Each month, Let’s Talk will focus on sayings that might sound funny or confusing to a new language learner. So if you have ever thought “What did they mean by that?” or “What are they trying to say?” this column is for you.
Fall is here. The air is crisp. Front porches are decorated with pumpkins for Halloween and the beautiful colors of the changing leaves are everywhere. So get out and enjoy nature’s most colorful time of year.
Here are four idioms – expressions in which the meanings of the words are not the meaning of the saying – that use autumn and fall season vocabulary.
Turn over a new leaf — To begin again; to make a new start with different behavior.
“Hodan wanted to turn over a new leaf by eating healthier foods and exercising more.”
The apple never falls far from the tree — When someone looks or acts like their parents or relatives.
“Amir received an athletic scholarship to a prestigious university, just like his father. The apple does not fall far from the tree.”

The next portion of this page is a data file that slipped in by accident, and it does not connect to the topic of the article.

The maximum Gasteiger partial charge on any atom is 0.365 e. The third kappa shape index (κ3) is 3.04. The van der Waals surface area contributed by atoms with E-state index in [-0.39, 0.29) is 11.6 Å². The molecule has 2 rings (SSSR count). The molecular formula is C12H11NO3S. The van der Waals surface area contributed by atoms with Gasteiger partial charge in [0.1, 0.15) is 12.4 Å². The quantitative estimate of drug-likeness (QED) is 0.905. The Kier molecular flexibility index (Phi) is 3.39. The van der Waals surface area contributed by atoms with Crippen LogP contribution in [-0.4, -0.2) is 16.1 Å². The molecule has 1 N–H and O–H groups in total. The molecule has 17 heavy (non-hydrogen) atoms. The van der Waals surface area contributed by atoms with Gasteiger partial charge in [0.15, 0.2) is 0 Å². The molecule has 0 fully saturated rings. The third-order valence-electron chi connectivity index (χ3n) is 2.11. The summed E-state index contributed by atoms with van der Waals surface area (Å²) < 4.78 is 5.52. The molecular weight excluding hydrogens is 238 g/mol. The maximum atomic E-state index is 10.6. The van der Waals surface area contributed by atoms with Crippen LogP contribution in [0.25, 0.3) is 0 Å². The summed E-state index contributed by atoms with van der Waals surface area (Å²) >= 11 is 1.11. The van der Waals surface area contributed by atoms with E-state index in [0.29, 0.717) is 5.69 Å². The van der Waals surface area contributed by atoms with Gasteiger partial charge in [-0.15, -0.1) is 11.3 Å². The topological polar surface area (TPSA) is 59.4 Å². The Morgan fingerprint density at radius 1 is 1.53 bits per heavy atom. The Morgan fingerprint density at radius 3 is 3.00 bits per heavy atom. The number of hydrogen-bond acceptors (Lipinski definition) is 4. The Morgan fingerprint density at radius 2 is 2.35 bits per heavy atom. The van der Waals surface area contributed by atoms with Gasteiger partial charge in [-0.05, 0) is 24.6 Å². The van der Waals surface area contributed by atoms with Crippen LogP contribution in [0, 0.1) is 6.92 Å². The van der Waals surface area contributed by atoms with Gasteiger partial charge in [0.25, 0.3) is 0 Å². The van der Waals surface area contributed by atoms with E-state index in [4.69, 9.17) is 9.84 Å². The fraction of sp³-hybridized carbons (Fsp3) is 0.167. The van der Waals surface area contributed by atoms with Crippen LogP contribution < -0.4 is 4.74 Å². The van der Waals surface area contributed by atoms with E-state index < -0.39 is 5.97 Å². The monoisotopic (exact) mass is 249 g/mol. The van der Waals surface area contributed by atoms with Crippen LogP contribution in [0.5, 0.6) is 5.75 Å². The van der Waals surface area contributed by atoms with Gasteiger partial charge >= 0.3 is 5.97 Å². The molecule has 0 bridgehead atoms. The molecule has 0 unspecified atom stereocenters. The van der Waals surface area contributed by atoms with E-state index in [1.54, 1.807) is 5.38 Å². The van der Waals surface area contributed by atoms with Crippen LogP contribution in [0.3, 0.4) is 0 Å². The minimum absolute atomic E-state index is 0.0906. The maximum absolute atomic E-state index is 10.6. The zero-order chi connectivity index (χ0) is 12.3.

To fall behind — To be behind schedule or be late at completing something.
“Hannah did not want to fall behind in saving for her retirement, so she always put a small amount of money from each of her paychecks into a savings account.”
Apple of my eye — To find someone very special
“Jacques loved his daughter very much. She was the apple of his eye.”
If you have questions about sayings you have heard Americans use that you don’t understand, or questions about American culture, please email your questions to Claudia at [email protected] and “Let’s Talk” will be happy to help.
Claudia Jakubowski has her Masters Degree in TESOL (Teaching English to Speakers of Other Languages).